New research has found that users of Tinder and various other social media platforms tend to have more positive attitudes towards plastic surgery.
252 participants were asked about how long they spend on social media and photo-editing apps, and what their views were on cosmetic surgery. People who actively used the dating app, Instagram and Snapchat were more likely to consider having work done.
One potential explanation is that apps which facilitate direct comparisons between users led them to be more focused on their physical appearances.
There may also be a third variable linking the two, however. The authors of the paper wrote: “Validation of self-worth is a prominent motivation for people to join and use Tinder, likely contributing to the higher [acceptance of plastic surgery] scores among its users.”
Amishav Bresler, an academic with work published in the same field, commented: “Although this study does not establish causation due to the scientific methodology, this association should be recognized.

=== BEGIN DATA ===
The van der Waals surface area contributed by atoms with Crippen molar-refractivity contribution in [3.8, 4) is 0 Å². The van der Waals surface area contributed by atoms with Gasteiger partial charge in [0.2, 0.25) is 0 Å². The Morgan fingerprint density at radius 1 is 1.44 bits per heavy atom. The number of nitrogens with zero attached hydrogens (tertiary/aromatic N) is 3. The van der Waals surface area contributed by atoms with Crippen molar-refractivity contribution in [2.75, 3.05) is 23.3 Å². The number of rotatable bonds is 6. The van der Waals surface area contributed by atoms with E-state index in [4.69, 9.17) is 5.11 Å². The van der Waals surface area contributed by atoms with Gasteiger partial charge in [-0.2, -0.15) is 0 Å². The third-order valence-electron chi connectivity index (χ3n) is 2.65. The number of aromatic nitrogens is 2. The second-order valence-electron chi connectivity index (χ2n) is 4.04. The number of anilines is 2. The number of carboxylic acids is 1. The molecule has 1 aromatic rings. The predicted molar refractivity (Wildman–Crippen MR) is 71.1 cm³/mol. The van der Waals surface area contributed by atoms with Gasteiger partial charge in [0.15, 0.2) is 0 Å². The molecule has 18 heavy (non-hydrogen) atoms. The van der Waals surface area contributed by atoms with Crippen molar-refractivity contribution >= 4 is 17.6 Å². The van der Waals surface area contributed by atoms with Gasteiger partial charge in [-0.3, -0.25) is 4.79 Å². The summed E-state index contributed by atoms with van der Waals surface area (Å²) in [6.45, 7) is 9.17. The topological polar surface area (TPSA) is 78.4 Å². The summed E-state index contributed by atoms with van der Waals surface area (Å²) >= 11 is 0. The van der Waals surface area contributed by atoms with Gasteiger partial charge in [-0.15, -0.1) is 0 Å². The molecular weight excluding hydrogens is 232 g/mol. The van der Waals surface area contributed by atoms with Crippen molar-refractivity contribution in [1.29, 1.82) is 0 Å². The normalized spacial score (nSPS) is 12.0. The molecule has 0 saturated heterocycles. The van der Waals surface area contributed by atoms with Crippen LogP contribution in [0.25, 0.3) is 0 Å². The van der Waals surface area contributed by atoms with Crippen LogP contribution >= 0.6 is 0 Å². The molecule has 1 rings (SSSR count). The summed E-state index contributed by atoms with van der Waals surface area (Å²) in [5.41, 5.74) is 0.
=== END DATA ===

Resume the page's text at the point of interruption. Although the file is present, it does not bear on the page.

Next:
“Beginning to understand how social media and the photo editing culture our patients are living in is the first step to navigating our patients through this newly enhanced world.”
‘Snapchat Dysmorphia’ is a colloquial term that has gained popularity after many people have been seen requesting surgery to make them look like they do with filters applied. Mashable reported that 55% of surgeons have had patients bring Snapchat and Instagram-filtered photos along to consultations.
Exclusive dating service BeautifulPeople partnered with a Beverly Hills plastic surgeon last year to provide professional advice for users who weren’t deemed attractive enough to be on the site.
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